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Do I need to pay National Insurance as a sole trader?

In short, yes. Unfortunately, NI is another tax that you’ll have to pay as a sole trader.  As a sole trader, it is a legal requirement for you to pay National Insurance contributions if your sole trader profits are above the threshold set by HMRC for the tax year in question.

Prior to the 6th of April 2024, sole traders had to make class 2 & class 4 national insurance payments if they were over the threshold for each type. The government decided that no one would have to make class 2 national insurance payments from this date. Therefore, currently sole traders only have to make class 4 national insurance payments.

Self-employed individuals with profits between the £6,725 Small Profits Threshold and the £12,570 Lower Profits Limit will not be affected by the Autumn Statement 2023 announcement – they will continue to benefit from a National Insurance Credit after 6 April 2024 without having to pay Class 2 NICs, as they do now.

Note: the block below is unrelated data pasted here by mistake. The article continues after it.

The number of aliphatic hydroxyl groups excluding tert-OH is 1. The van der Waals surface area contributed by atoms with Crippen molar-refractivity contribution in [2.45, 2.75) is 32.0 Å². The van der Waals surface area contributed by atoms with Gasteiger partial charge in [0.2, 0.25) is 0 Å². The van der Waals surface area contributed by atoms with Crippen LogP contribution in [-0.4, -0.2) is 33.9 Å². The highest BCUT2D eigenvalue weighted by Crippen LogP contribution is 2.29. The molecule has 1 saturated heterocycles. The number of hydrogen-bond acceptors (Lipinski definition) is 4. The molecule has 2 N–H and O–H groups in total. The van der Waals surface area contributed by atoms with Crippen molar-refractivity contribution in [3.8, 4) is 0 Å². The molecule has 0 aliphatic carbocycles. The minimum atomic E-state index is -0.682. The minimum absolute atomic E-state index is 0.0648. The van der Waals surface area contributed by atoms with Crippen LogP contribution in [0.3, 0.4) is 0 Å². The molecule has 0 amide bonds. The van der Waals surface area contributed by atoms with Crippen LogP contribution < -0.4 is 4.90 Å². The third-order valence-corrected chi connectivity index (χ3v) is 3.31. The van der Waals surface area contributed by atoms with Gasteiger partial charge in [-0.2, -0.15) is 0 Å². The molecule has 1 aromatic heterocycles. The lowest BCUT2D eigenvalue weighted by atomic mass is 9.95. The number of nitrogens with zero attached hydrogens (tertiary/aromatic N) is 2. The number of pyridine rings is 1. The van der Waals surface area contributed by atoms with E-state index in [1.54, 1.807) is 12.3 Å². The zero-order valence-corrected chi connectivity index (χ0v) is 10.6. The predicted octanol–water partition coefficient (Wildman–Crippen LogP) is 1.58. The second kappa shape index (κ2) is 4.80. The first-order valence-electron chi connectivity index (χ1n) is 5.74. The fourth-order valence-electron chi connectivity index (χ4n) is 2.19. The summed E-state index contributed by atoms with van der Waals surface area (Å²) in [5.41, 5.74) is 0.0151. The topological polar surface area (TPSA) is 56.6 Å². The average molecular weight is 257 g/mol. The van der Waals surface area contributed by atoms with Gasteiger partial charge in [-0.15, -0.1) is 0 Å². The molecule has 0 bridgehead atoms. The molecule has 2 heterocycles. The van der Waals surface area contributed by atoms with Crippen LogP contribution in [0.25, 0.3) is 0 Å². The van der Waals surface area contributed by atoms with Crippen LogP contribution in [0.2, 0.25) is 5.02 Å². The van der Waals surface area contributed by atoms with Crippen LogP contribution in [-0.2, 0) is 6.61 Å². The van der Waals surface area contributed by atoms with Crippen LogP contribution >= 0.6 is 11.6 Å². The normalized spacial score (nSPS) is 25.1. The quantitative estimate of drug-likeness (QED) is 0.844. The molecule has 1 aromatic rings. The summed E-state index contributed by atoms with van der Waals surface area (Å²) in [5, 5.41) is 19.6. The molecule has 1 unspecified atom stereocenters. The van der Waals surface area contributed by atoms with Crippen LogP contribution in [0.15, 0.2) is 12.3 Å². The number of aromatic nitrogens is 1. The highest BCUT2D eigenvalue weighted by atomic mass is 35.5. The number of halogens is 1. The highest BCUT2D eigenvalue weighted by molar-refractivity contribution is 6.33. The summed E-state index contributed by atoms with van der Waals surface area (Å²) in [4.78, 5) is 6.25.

Self-employed individuals with profits below £6,725 will also see no changes after 6 April 2024 – they will continue to have the option of paying voluntary Class 2 NICs in order to build their entitlement to the State pension and other contributory benefits. So Class 2 has not been scrapped for this group. Individuals with profits below £6,725, can opt to pay £3.45 per week (so £179.40 for the year; £3.45 x 52 weeks) so they get a year’s worth of contributions for their state pension.



So how much do I have to pay?

For the tax year 24/25 (which runs from 6/4/24 to 5/4/25), you’ll have to pay class 4 national insurance at:


·       6% on profits between £12,570 & £50,270

·       2% on profits above £50,270.

·       You don’t have to pay any national insurance if you self-employment profits are below £12,570.

As it says above, if your profits are below £6,725, then you can voluntarily make NI payments. This is handy if you want the year to count towards your state pension years. If your profits are between £6,725 & £12,570, then you'll get the contributing year towards your state pension without having to pay any NI.


So when / how do I pay National insurance?

If you don’t have to make payments on account, then you have to pay all you NI amount due by the 31st of January, following the year end. If you have to make payments on account, then your NI amount will form part of your payments.

Don’t know what ‘Payment on accounts' are?- read my blog post on them here:  'What are payments on account & how do they work?' 

Do you have have some questions for me? You can book a Zoom call in with me here:

Don't want to pay for a bookkeeper to do it all, but don't want to go alone either?